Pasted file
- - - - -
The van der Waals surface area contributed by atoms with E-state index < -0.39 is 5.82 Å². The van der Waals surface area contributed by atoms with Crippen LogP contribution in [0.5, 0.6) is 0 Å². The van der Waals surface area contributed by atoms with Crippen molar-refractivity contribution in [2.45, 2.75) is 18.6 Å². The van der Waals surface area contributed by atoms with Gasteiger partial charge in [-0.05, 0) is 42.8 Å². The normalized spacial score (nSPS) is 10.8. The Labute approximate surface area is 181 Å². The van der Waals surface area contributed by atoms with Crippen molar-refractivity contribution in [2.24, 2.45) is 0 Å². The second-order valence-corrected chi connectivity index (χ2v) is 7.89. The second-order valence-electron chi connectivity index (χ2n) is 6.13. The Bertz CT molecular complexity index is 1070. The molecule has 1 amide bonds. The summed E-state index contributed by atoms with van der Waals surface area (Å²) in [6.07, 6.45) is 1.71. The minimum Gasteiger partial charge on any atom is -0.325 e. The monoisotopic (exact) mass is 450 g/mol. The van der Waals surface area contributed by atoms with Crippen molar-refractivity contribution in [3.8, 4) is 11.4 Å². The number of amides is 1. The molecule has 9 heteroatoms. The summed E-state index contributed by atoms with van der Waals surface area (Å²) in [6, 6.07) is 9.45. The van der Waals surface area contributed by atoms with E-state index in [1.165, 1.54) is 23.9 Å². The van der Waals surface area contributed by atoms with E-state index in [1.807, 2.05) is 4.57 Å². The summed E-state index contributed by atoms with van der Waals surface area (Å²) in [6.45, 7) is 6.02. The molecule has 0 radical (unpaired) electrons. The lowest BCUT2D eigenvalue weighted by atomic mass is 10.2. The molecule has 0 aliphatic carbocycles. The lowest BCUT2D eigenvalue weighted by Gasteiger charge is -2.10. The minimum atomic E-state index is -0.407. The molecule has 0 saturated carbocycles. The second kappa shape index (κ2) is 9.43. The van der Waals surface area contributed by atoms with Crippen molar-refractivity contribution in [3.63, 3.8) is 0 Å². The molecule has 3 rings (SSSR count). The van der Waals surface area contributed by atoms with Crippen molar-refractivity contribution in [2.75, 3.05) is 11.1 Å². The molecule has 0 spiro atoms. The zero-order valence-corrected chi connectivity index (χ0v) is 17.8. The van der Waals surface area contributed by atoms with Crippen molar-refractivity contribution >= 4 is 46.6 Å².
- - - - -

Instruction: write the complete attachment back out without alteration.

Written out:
The van der Waals surface area contributed by atoms with E-state index < -0.39 is 5.82 Å². The van der Waals surface area contributed by atoms with Crippen LogP contribution in [0.5, 0.6) is 0 Å². The van der Waals surface area contributed by atoms with Crippen molar-refractivity contribution in [2.45, 2.75) is 18.6 Å². The van der Waals surface area contributed by atoms with Gasteiger partial charge in [-0.05, 0) is 42.8 Å². The normalized spacial score (nSPS) is 10.8. The Labute approximate surface area is 181 Å². The van der Waals surface area contributed by atoms with Crippen molar-refractivity contribution in [2.24, 2.45) is 0 Å². The second-order valence-corrected chi connectivity index (χ2v) is 7.89. The second-order valence-electron chi connectivity index (χ2n) is 6.13. The Bertz CT molecular complexity index is 1070. The molecule has 1 amide bonds. The summed E-state index contributed by atoms with van der Waals surface area (Å²) in [6.07, 6.45) is 1.71. The minimum Gasteiger partial charge on any atom is -0.325 e. The monoisotopic (exact) mass is 450 g/mol. The van der Waals surface area contributed by atoms with Crippen molar-refractivity contribution in [3.8, 4) is 11.4 Å². The number of amides is 1. The molecule has 9 heteroatoms. The summed E-state index contributed by atoms with van der Waals surface area (Å²) in [6, 6.07) is 9.45. The van der Waals surface area contributed by atoms with E-state index in [1.165, 1.54) is 23.9 Å². The van der Waals surface area contributed by atoms with E-state index in [1.807, 2.05) is 4.57 Å². The summed E-state index contributed by atoms with van der Waals surface area (Å²) in [6.45, 7) is 6.02. The molecule has 0 radical (unpaired) electrons. The lowest BCUT2D eigenvalue weighted by atomic mass is 10.2. The molecule has 0 aliphatic carbocycles. The lowest BCUT2D eigenvalue weighted by Gasteiger charge is -2.10. The minimum atomic E-state index is -0.407. The molecule has 0 saturated carbocycles. The second kappa shape index (κ2) is 9.43. The van der Waals surface area contributed by atoms with Crippen molar-refractivity contribution in [3.63, 3.8) is 0 Å². The molecule has 3 rings (SSSR count). The van der Waals surface area contributed by atoms with Crippen molar-refractivity contribution in [2.75, 3.05) is 11.1 Å². The molecule has 0 spiro atoms. The zero-order valence-corrected chi connectivity index (χ0v) is 17.8. The van der Waals surface area contributed by atoms with Crippen molar-refractivity contribution >= 4 is 46.6 Å².